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Why Australians are ‘smashing’ strawberries after needle in fruit scare

Posted at 5:22 PM, Sep 19, 2018

A photo by Queensland police of a piece of metal found in a punnet of strawberries.

Panic over needles found in strawberries in Australia has provoked fury from politicians and fears for the country’s multi-million dollar fruit industry.

At least 100 reported cases of needles in fruit have been reported across the country, though many are thought to be “hoaxes or copycat events,” according to the government.

Concern that local farmers will suffer as a result of the needle scare as consumers turn away from the popular fruit has prompted a viral, grassroots social media campaign urging Australians to #SmashAStrawb to support local growers.

“Smash” is an Australianism which means to eat or drink something enthusiastically or quickly.

“Western Australians, get behind our local industry. Slice them in half and #SmashAStrawb to help out our local growers today,” Western Australian Premier Mark McGowan said on his official Twitter.

Following the needle controversy, the Australian government has announced tougher penalties for food tampering, increasing the maximum prison term from 10 to 15 years.

By comparison, knowingly possessing child pornography and indecent assault both carry a maximum prison sentence of 10 years in the state of Victoria, Australia’s most densely populated state.

“It’s not a joke, it’s not funny, you’re putting the livelihoods of hard-working Australians at risk and you’re scaring children. You’re a coward and you’re a grub and if you do that sort of thing in this country we will come after you,” Prime Minister Scott Morrison said Wednesday.

Empty shelves, normally stocked with strawberry punnets, are seen at a Coles Supermarket in Brisbane on September 14.

Metal detectors used on exports

Sewing needles and pins have been found in strawberries in all six Australian states, in at least six different brands. There are also isolated cases of metal found in a banana, and a needle found in an apple.

From Wednesday, all international exports of fresh strawberries will be scanned by metal detectors or x-ray machines, the Australian Department of Agriculture announced, as part of a range of measures to restore confidence.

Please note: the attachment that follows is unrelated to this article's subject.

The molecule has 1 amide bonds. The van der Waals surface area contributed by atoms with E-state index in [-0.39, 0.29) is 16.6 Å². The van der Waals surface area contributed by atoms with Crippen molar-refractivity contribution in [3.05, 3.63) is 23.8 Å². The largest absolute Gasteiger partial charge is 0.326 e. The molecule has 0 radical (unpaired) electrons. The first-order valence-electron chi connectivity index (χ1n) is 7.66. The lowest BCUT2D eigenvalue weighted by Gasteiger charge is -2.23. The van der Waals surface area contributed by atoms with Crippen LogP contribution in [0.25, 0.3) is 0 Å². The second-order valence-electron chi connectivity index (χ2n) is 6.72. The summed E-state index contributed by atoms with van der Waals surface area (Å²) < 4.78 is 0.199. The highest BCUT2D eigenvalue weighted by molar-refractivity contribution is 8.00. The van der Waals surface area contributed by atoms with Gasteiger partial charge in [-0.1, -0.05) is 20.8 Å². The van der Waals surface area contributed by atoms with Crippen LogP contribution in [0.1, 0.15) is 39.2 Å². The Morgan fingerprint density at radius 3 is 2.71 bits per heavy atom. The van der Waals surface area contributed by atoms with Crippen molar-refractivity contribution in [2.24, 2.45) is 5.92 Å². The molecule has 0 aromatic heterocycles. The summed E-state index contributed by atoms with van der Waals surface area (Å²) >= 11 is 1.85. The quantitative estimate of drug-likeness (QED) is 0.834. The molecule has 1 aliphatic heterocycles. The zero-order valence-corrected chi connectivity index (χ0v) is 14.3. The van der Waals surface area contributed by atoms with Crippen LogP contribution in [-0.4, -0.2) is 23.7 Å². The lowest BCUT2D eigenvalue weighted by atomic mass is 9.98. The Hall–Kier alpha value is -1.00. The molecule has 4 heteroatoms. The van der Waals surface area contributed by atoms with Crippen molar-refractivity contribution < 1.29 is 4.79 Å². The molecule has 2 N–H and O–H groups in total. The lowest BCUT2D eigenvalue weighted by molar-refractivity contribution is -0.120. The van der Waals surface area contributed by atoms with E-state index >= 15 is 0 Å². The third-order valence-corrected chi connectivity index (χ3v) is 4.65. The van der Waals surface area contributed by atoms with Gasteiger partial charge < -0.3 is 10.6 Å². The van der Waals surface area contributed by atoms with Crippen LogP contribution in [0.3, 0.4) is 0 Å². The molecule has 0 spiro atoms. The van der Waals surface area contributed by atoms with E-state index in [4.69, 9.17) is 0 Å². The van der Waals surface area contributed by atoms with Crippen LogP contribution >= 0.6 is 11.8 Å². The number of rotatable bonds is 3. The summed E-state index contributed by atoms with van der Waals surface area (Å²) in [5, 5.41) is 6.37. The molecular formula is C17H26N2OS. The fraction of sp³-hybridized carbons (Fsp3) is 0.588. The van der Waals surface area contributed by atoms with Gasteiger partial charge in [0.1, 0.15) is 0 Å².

“Visual inspection alone is not an acceptable measure,” the statement said.

Supermarkets across Australia removed large numbers of strawberries from their shelves in response to the scare but the effect has also been felt internationally.

Australia exports strawberries to Hong Kong, Malaysia, Singapore, Thailand and the UAE, among others. One big retailer in New Zealand has alreadywithdrawn Australian strawberries from sale.

Some buyers in Russia and the UK have also blocked Australian imports, said Jennifer Rowlings from Queensland Strawberry, according to local media.

Dozens of Australian politicians and social media users joined in the #SmashAStrawb, posting images of themselves eating strawberries, cutting them up or even providing their favorite strawberry-based recipes.

Among the recipes flooding social media was a politician’s secret family recipe for strawberry jam, a range of milkshakes and smoothies as well as many cakes and slices.

“Cut ’em up. Don’t cut ’em out,” a campaign by the Nationals political party said on their social media.

Strict prison terms

Despite the public support, representatives for the Australian strawberry industry told CNN they were concerned about the impact on the country’s farmers.

In Queensland alone, there are 150 different strawberry growers who produce up to 15,000 tonnes of the fruit a season. In total, the state’s strawberry industry is estimated to be worth up to $160 million.

Speaking to CNN, a representative from Strawberries Australia in New South Wales said the crisis was a “catastrophe for Queensland farmers,” who are producing the majority of the country’s fruit.

To warn off any further food tampering, Prime Minister Morrison announced on Wednesday the penalty for food tampering would be increased, while also promising additional funding for food inspectors.

“We’ll put these deterrents in place but we need to encourage calm … Just go back to buying strawberries like you used to and take precautions as you should,” he said.

Law enforcement has been quick to react to the health scare. According to Queensland Premier Annastacia Palaszczuk, a team of 100 police in her state have been tasked with finding the culprits.

In addition, both the West Australian and Queensland governments said it was offering a $100,000 reward for information which leads to the arrest of those contaminating strawberries.

But it was Prime Minister Morrison who had practical advice for Australians across the country. “Make a pavlova this weekend and put strawberries on it,” Morrison said Wednesday.